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In brief - Court exercised its discretion under section 457 of SPA to order that each party bear their own costs

In Cox & Ors v Brisbane City Council and Anor (No2) [2013] QPEC 78, an application for costs by Childhood Cancer Support Inc has resulted in the Queensland Planning and Environment Court exercising the discretion provided by the new costs provisions of the Sustainable Planning Act 2009 (QLD) by ordering that each party bear its own costs.

Unsuccessful appeal against development approval was nevertheless based on legitimate interests

Childhood Cancer Support Inc sought a costs order following an unsuccessful submitter appeal by local residents against the council's approval of a development application for a multi-unit development in Herston, Brisbane. The concerns of the local residents included the alleged over-development of the site and associated amenity and privacy issues. While Childhood Cancer Support Inc successfully resisted the appeal, additional conditions were imposed by the court to address visual and amenity impacts of the proposed development.

Section 457 of the Sustainable Planning Act 2009 (Qld), to which the appeal was subject, provides the court with an open discretion to determine whether to award costs. This discretion must be exercised judicially and have regard to relevant circumstances, including the parties' relative success and their interests and conduct, both leading up to and in the proceeding.

The court considered the local residents had a legitimate interest in the matter and acted reasonably both leading up to and in the proceeding. Whilst Childhood Cancer Support Inc was successful, on balance, the court exercised the discretion by ordering that each party bear its own costs.

Local residents' concern for the protection of amenity given greater weight than claims to commercial rental interests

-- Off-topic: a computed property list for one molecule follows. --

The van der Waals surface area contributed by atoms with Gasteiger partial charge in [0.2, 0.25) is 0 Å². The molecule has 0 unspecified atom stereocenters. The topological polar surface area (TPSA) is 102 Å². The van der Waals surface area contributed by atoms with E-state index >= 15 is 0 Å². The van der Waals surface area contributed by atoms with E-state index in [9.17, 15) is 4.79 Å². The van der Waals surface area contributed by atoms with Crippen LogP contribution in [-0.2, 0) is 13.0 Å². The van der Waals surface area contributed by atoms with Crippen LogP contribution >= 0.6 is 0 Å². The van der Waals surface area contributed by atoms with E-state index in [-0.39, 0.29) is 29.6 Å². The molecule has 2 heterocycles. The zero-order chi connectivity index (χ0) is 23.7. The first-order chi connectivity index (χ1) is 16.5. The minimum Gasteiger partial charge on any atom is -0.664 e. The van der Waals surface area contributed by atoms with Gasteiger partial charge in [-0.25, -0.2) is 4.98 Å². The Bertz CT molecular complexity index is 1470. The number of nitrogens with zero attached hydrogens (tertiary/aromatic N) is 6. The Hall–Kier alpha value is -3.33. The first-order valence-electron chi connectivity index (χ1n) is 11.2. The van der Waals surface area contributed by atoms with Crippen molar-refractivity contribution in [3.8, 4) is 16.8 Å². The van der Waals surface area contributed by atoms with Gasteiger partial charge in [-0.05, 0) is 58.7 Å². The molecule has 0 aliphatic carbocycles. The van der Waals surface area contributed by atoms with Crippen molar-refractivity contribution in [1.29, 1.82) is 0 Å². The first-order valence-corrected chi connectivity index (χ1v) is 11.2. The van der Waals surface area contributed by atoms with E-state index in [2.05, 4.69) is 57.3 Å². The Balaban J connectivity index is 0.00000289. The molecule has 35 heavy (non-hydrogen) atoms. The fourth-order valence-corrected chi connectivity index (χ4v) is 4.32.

Childhood Cancer Support Inc submitted that the interest of those local residents who owned rental properties could properly be described as commercial for the purpose of section 457(2)(b) of the Sustainable Planning Act 2009, notwithstanding that they might not be commercial competitors in the conventional sense.

The court noted that the weight which would be placed on the commercial interests of the parties, in exercising its discretion, would vary based on the circumstances. In this instance, the court observed that those residents' interest was an understandable concern for the protection of amenity and as such, was not inclined to give great weight to the commercial nature of the interest of those residents.

Charity status had no substantial bearing on court's exercise of discretion over costs

Childhood Cancer Support Inc contended that as it was a charity, the costs it bore from the appeal were from donations or from the limited resources received from government. The court found it difficult to see why it would have a substantial bearing on the exercise of the court's discretion, which Childhood Cancer Support Inc acknowledged.

Court rejected claim that the local residents' case was unmeritorious

Childhood Cancer Support Inc submitted that the issues raised by the local residents, which focussed on compliance with the planning scheme and the acceptability of amenity issues were not strongly arguable.